Obviously you're going to need glue to do conversions or assembly. I've tried nearly every glue on the market, and I don't think
there is much advantage to any one over another, yet I do have my favorites. Generally you'll need 2 bottles of cyanoacrylate glues:
one thick and slow-drying, one thin and fast-drying. The fast-drying still takes about 30 seconds to cure enough that I'm comfortable
setting the piece down, maybe longer if you're working on metal-metal joins or you used a lot of glue. But there are times when the parts
are small, or fitzy, or need to be held just so (like with a little tension), and the thin glue works well for that. It also works well
for dribbling down jeweler's chain, guitar wire, etc. to freeze it into place without obscuring the detail.
But for most gluing now, I use the thicker glue with accelerator, which I find extremely helpful. I cut down on the time I spend sitting perfectly still,
waiting for glue to set so I can put down the figure and start another. This is especially useful because I green stuff all
gaps and joins generously in lieu of pinning most parts. So not only did I cut down
my glue drying time, but my pinning time as well. My typical approach is to use a thicker, slow-drying glue applied to one
part and a thin film of accelerator on the other part, then just press together for 2 seconds. You have to be confident in the fit,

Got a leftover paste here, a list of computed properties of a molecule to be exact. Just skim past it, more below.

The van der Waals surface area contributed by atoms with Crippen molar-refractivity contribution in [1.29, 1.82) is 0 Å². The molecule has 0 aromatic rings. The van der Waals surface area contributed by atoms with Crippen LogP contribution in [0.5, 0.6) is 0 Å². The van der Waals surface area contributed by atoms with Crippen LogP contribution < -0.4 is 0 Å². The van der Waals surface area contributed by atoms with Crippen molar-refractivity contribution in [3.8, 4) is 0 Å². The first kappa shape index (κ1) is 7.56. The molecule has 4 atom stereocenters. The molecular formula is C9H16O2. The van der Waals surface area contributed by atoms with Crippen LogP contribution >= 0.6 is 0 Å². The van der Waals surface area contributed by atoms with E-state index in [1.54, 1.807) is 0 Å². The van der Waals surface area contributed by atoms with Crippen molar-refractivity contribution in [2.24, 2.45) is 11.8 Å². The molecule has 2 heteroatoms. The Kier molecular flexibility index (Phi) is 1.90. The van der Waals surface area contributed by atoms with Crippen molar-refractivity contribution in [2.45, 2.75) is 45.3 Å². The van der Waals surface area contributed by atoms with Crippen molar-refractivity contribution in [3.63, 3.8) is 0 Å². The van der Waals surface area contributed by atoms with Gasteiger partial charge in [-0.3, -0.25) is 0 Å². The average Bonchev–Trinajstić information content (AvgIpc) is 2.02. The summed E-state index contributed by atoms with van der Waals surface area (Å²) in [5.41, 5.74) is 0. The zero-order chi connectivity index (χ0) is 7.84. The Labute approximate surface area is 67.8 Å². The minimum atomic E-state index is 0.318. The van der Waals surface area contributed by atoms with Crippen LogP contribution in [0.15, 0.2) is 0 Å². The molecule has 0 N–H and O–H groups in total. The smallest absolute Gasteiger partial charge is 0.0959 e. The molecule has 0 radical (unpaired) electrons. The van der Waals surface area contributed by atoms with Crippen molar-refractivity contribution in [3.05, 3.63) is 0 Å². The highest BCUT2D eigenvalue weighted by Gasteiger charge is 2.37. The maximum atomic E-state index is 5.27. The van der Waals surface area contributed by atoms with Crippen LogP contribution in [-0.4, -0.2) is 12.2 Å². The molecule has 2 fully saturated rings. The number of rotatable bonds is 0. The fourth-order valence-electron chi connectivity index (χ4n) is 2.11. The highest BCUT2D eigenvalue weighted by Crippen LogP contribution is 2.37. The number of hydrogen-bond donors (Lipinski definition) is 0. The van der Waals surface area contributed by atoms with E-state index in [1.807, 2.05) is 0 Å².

so dry fit a couple times for practice, but then you're ready for green stuff in 2 seconds.
I fill all gaps and cover all joins, usually with green stuff (modeling putty) but sometimes with thick glue (cured with accelerator, of course).
I am too particular to let something like that slide, and it helps me to develop my sculpting skills which come in useful for conversions.
I am also fairly generous with the amount of green stuff I use. Sometimes I use just enough to do the job, especially if there are nearby details I
don't want to mess with, but often I use enough that I can spread it out over an area around the join. That way I can be sure that it won't look like
there's a join there, and it also helps support the piece.
Having been on the receiving end of hundreds of packages containing miniatures, and on the shipping end of no few packages as well, I know the value of
pinning a figure. On the tabletop it may help, but in long-distance transport, it helps not at all. Pinned figures break just as often, and just as badly,
as unpinned figures when exposed to the rough handling of postal workers. So if I pin at all, it is only to help support the part while I sculpt around it to
secure it. This attitude has carried through into my conversions and scratch-built projects as well. If I need to attach wheels, I generally drill holes and
run an axle through rather than pinning the wheels onto the frame.
It's my opinion, based on my own experiences, that sculpting a part to another with green stuff is much more secure both on the tabletop and in transit than
pinning alone. It secures the entire joint rather than just one place, retains the adhesive benefits of any glue you may have applied, and if breakage does
occur, gives you a nice socket to fit the broken part back into (but this rarely happens). So I am generous with the green stuff not just to hide the joins
better, but also to provide more support to the parts. In my experience, milliput, Apoxie sculpt, resin, and other more brittle modeling compounds do not
prevent breakage as well as green stuff, which may retain a little of its flexibility even after cured, and tend to crumble or flake off if damaged rather than
retain their shape.